Studio of Russell Morton (detail), 2021. Courtesy of NTU CCA Singapore

RUSSELL MORTON
Open Studio

Saturday, 18 September, 1:00 ­– 7:00 pm
Block 37 Malan Road, #01­-02 & Block 38 Malan Road, #01-06
no registration required

For the past six months, Russell Morton has dived deep into gathering research materials and audiovisual references for the script of his first feature film. Inspired by a not well-known historical event—a prison riot which took place in Pulau Senang before Singapore’s independence—, the film interweaves the horrific events of the bloody riot with regional folklore. This open studio session presents a generous selection of archival materials, oral histories, and sound recordings relevant to the development of the script as well as the documentation (shot on Super 8mm film) of the artist’ site visits to a kelong, a type of vernacular architecture on the verge of disappearing that will feature prominently in the film.
Furthermore, there will be the opportunity to watch Morton’s most recent short film Mystic and Momok (2021), see below for more details.  

The filmic and performative practice of Russell Morton (b. 1982, Singapore) explores folkloric myths, esoteric rituals, and the conventions of cinema itself. His film Saudade (2020) was commissioned for State of Motion: Rushes of Time, Asian Film Archives, Singapore, and presented at the 31st Singapore International Film Festival (2020); The Forest of Copper Columns (2015) won the Cinematic Achievement Award at the 57th Thessaloniki Film Festival, Greece (2016) and was selected for several festivals including the Short Shorts Film Festival, Tokyo, Japan (2017), the Thai Short Film and Video Festival, Bangkok, Thailand, and Jogja-NETPAC Asian Film Festival, Indonesia (both 2016).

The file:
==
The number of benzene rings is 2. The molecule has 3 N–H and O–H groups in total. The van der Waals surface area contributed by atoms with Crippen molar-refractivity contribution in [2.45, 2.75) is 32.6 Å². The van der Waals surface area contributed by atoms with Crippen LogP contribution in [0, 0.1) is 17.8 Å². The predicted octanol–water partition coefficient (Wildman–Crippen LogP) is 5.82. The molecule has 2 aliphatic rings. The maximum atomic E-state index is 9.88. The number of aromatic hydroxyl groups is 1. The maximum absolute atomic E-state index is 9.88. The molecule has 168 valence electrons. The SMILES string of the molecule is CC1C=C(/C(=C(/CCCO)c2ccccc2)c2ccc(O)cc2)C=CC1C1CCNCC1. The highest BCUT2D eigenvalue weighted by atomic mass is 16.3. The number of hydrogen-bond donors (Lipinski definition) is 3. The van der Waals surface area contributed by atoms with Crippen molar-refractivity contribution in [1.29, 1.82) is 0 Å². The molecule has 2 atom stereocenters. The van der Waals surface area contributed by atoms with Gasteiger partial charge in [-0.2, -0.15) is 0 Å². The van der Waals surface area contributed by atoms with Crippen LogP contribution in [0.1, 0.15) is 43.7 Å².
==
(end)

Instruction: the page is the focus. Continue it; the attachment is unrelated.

RESIDENCIES INSIGHTS

Russell Morton, expired Super 8mm footage of life on a kelong in Singapore waters, 2021, film stills. Courtesy of the artist.

RUSSELL MORTON: ARTIST-LED STUDIO TOUR

Saturday, 18 September, 3:00 – 3:45pm
Block 37 Malan Road, #01-02

In this artist-led studio tour, Russell Morton will talk about his references and unpack some of the research materials that will be woven into the structure of his first feature film: a dark narrative of drifting away from crime and floating in punishment inspired by a grim historical episode which happened in Singapore in the early 1960s.